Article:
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Nice cases! For now, just a vote ... I'll try to comment later. First case: surely, Shirley knows on Monday. Second case: I need some clarification on Nickfit's situation. Is it the case that he -- at the time we are considering his situation -- only has very strong evidence in favor of his current belief, inter alia, he has -- at the time we are considering him -- no countervailing evidence, and that he WOULD be likely to change his belief were he to have any countervailing evidence, even if the countervailing evidence is very weak?


Clarification on the first case. I agree with Joe that if the example is construed simply as a case of coercian (independent of her grasp of the relevant concepts), then it is clear that Shirley knows on Monday. However, if we understand the case as one in which Shirley's flip-flop is determined by her weak grasp of universal generalization (e.g., if we suppose that she would never have behaved as she did with existential generalization because she has mastered that rule), then it is not so clear to me that she knows on Monday.


Thanks for the clarification, Marc. Could I ask for a follow-up on the clarification? In the initial description of the case, you described Shirley as justified in her belief. Is the clarificatory description of Shirley as having a "weak grasp of universal generalization" compatible with her being justified in so believing?


I think so. Consider Burge-style cases in which an individual incompletely or incorrectly grasps, say, the concept of arthritis. In such cases, we would still want to say that the individual knows (and, hence, is justified in believing) many things concerning arthritis. For example, the individual knows that arthritis causes the pain in his joints. So I don't think that even out-and-out misunderstanding of a concept precludes knowledge.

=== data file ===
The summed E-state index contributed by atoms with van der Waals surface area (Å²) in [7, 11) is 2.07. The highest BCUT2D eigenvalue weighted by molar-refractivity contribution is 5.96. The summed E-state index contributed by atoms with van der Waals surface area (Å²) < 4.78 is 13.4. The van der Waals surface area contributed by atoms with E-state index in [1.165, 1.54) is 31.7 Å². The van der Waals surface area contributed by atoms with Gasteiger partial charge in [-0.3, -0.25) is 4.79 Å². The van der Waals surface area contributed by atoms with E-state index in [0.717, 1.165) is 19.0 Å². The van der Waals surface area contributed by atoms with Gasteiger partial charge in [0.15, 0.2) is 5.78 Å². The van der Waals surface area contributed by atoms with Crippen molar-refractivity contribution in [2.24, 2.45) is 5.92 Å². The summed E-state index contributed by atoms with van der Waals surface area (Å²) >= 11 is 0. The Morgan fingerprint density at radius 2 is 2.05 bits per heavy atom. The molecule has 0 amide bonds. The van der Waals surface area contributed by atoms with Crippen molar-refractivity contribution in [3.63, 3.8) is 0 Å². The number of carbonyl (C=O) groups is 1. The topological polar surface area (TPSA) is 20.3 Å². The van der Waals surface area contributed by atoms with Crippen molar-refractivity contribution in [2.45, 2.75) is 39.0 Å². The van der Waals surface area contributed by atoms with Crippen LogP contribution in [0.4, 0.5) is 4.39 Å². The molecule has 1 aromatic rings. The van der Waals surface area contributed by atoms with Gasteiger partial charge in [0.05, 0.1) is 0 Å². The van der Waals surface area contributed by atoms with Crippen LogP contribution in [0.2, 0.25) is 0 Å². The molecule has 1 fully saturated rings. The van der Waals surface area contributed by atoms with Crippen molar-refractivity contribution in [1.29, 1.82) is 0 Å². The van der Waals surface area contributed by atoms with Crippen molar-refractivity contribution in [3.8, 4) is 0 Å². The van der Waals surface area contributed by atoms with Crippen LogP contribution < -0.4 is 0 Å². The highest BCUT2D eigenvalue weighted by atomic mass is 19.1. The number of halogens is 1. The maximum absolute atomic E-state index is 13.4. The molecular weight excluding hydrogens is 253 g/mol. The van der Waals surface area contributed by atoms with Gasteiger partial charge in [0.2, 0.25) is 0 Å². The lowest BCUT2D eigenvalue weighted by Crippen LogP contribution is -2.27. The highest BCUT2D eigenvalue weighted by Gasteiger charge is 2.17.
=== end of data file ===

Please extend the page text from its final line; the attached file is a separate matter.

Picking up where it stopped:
I guess I am further committed to the claim that a deficient understanding of a concept doesn't imply instability of belief--but I /think/ that is ok. I don't see any reason to say that the arthritis patient's belief is unstable even though he misunderstands the concept of arthritis. Nevertheless, I do think that the nature of one's grasp of a concept may contribute to instability.

Incidentally, I have been pretty vague about what stability amounts to in this discussion--relying on an intuitive grasp of the idea. I do want to point out, however, that I take stability to have both a temporal and a modal characteristic. The first case involves temporal instability; the second, modal instability.

modeling women

You are being so honest. I like your personality.

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